The tapes also yielded no end of fascinating insights into the president’s positions on everything from Catholicism (“You know what happened to the popes? They were layin’ the nuns”) to Northern California sociology (“The upper class in San Francisco…is the most faggy goddamned thing you could ever imagine….I can’t shake hands with anybody from San Francisco”).”
“Reconsidering those events and the mysteries still surrounding them can help us see government for what it really is: not a holy calling besmirched by a uniquely sinister Richard Nixon, but a generally lowly site of struggle for personal and institutional power. The bad guys may not always get away with their crimes, but the government is so thick with secrecy and omerta that we can’t always be sure we know what they are up to—not at the time, and not even 50 years later.”
“Biden’s administration did nothing to bring about the deficit’s decline. Credit really goes to large increases in tax revenues as the economy rebounded combined with the decision by Sens. Kyrsten Sinema (D–Ariz.) and Joe Manchin (D–W.Va.) and their Republican colleagues to block Biden’s expensive “Build Back Better” proposal. BBB would have made permanent many of the emergency programs created or expanded during the pandemic, and had it passed, government spending and deficits would be heading even higher than they are today.
That said, the still-too-close-to-$1 trillion deficit for FY 2022 is inexcusably large. More worrisome is the cost that we taxpayers must shoulder because of the pre- and post-COVID-19 deficits. According to that same Treasury report, in May, the U.S. government paid $56 billion in interest payments on its debt, up from $44 billion in April. As of now, total interest payments for this year are $311 billion. With four months still to go on this figure, we can assume a total interest cost for FY 2022 of at least $500 billion.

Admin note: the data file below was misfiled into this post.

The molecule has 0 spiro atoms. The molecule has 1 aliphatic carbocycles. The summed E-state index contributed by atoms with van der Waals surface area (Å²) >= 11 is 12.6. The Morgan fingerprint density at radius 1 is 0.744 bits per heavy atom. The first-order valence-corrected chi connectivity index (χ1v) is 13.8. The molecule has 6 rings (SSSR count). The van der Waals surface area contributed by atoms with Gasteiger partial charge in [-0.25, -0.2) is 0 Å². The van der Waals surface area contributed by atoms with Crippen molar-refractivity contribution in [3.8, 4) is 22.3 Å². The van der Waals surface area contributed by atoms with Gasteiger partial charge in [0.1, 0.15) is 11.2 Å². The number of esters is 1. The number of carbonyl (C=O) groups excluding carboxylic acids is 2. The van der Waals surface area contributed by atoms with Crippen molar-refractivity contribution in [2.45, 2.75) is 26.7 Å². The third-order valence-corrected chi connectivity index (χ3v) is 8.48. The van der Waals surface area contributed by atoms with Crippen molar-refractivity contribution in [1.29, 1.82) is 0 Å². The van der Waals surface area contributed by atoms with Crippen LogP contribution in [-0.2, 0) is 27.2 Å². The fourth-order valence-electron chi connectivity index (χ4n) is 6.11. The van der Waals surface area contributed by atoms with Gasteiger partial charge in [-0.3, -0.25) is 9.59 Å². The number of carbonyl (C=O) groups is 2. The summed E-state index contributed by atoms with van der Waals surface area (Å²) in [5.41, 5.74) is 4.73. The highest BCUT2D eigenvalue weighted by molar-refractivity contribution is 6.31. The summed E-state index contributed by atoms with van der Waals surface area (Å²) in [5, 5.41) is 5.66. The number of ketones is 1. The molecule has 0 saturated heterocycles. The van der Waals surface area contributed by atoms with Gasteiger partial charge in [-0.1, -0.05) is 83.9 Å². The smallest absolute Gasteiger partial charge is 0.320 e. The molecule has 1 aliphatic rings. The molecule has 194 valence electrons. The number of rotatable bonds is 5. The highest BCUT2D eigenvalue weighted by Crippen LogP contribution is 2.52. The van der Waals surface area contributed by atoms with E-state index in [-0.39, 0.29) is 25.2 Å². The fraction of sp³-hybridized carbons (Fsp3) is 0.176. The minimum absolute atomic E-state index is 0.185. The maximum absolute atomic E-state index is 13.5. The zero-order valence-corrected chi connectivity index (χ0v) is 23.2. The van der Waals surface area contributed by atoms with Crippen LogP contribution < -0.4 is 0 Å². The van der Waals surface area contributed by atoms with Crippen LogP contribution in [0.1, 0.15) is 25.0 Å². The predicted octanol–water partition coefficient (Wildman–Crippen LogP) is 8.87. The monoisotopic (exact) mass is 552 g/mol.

This is just the beginning. Before the pandemic and the inflation unleashed by irresponsible government spending and easy money, the Congressional Budget Office projected that in 2050, interest payments on U.S. debt would consume 8 percent of GDP and 40 percent of government revenue. These projections assumed modest increases in interest rates over a long-term period. However, as of today, the short-term figures look optimistic as inflation and the Federal Reserve’s response to it are boosting interest rates.”
“It’s expensive for sure, but it is also a vicious cycle if the interest is paid for with yet more borrowing. More borrowing raises total interest payments. In addition, if one believes (as I do) that most of our current inflation is rooted in recent fiscal irresponsibility, then more borrowing to pay for more interest will only add more fuel to the inflation fire.
Finally, as the average interest rate on marketable debt approaches 2 percent, we are getting close to the threshold that some left-leaning economists say should trigger concerns about the size of government debt.”
“the budget deficit might be smaller than at the height of the pandemic, and that is a good and predictable thing. But it’s no cause for celebration as interest rates and servicing costs could push us into worrisome territory sooner than we think.”